Minister of Education Anna-Maja Henriksson (SFP) reacted at a news conference in Helsinki on Tuesday, 27 February 2024. Henriksson revealed she will hand over the reins of the Swedish People’s Party. (Heikki Saukkomaa – Lehtikuva)

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MINISTER of Education Anna-Maja Henriksson (SFP) on Tuesday announced she will relinquish the reins of the Swedish People’s Party.

“It’s also an extremely big relief to tell you that I won’t be a leadership candidate in the party’s next party conference,” she communicated to reporters in Helsinki on Tuesday, according to Helsingin Sanomat.

Henriksson, who has led the almost perennial junior coalition partner since 2016, said the past couple of years have been hard. She served as minister of justice in the government that navigated the country through the coronavirus pandemic and led her party through a summer dominated by difficult coalition formation talks with the Finns Party.

“It’s quite inhumane to face the kind of storm that I’ve faced in recent weeks. I’ve had a clear view that at some point I’ll have to tell where my own limits are,” she noted.

Her announcement shifted into high gear what had been a budding leadership contest.

Minister for European Affairs and Ownership Steering Anders Adlercreutz (SFP) on Tuesday announced he is at the party’s disposal for the position, estimating that it would be in the party’s best interest to make the leadership change in June, according to YLE. Both Henrik Wickström, the deputy chairperson of the Swedish People’s Party, and Otto Andersson, the chairperson of the Swedish People’s Parliamentary Group, said they are “seriously considering” vying for the position.

Henriksson in January kindled an internal debate about her successor by announcing she would step down if she managed to win a seat in the upcoming elections to the European Parliament. On Tuesday, she attributed the subsequent unrest to a misunderstanding, clarifying that she did not say she would continue as chairperson if she was not elected to the European Parliament.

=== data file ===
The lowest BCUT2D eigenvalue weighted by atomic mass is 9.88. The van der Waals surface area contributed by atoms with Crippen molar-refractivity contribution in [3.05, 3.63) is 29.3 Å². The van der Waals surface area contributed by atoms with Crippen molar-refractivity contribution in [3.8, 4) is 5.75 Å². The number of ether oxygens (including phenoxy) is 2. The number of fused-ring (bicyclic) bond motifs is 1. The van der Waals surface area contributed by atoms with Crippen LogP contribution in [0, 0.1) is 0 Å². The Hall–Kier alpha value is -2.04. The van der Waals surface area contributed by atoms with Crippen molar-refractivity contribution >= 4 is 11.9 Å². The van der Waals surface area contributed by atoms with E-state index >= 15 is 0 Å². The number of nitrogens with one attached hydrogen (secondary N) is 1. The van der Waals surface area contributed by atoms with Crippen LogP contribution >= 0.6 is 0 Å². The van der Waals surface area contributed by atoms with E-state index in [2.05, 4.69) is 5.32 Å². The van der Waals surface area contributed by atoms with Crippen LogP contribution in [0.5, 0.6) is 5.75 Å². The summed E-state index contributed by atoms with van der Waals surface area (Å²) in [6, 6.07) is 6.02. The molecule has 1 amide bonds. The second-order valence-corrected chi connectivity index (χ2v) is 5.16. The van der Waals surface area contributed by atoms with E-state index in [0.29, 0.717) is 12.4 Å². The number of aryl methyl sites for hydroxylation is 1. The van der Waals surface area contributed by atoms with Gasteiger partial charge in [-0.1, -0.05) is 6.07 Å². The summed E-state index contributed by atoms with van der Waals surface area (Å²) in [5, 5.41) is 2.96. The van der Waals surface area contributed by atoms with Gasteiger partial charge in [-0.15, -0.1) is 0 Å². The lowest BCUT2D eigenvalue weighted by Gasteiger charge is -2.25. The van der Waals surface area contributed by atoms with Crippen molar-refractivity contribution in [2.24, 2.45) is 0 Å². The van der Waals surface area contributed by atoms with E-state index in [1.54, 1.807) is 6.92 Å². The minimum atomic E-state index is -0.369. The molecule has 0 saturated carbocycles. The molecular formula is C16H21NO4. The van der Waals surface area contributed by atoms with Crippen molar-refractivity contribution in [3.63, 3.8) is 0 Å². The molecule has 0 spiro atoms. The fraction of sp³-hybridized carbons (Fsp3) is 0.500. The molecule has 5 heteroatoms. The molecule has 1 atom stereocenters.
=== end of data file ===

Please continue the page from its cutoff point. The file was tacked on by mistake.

“Unfortunately my message was misinterpreted,” she said. “That wasn’t a perfect performance from a communication perspective.”

She also said she wanted to postpone the leadership contest because, in the spring, the party has to both campaign for the European elections and wrangle with its coalition partners over fiscal adjustment. It is “simply not optimal” to have the leadership race occur concurrently.

“The European elections are at risk of being overshadowed, and that isn’t a good thing. Hopefully that won’t happen,” she said.

Henriksson did not conceal her disappointment with the fact that some party members have recently opted to criticise her through media rather than directly.

“It isn’t particularly nice that you have discussions with reporters, but you don’t bring up your opinions in the party government or party council,” she lamented. “My phone works every day, 24/7.”

Recent polls have exacerbated the turmoil within the Swedish People’s Party.

Helsingin Sanomat reported last week that the party registered its lowest approval rating ever, 3.6 per cent, in February. Party secretary Frederik Guseff admitted yesterday that the poll results may have contributed to the “uncertainty and turbulence” surrounding the party.

“Helsingin Sanomat’s two latest polls have been especially bad. We have to take this serious,” he stressed to the newspaper.

Guseff also said the party will decide on when to hold its party conference in the near future.

Aleksi Teivainen – HT

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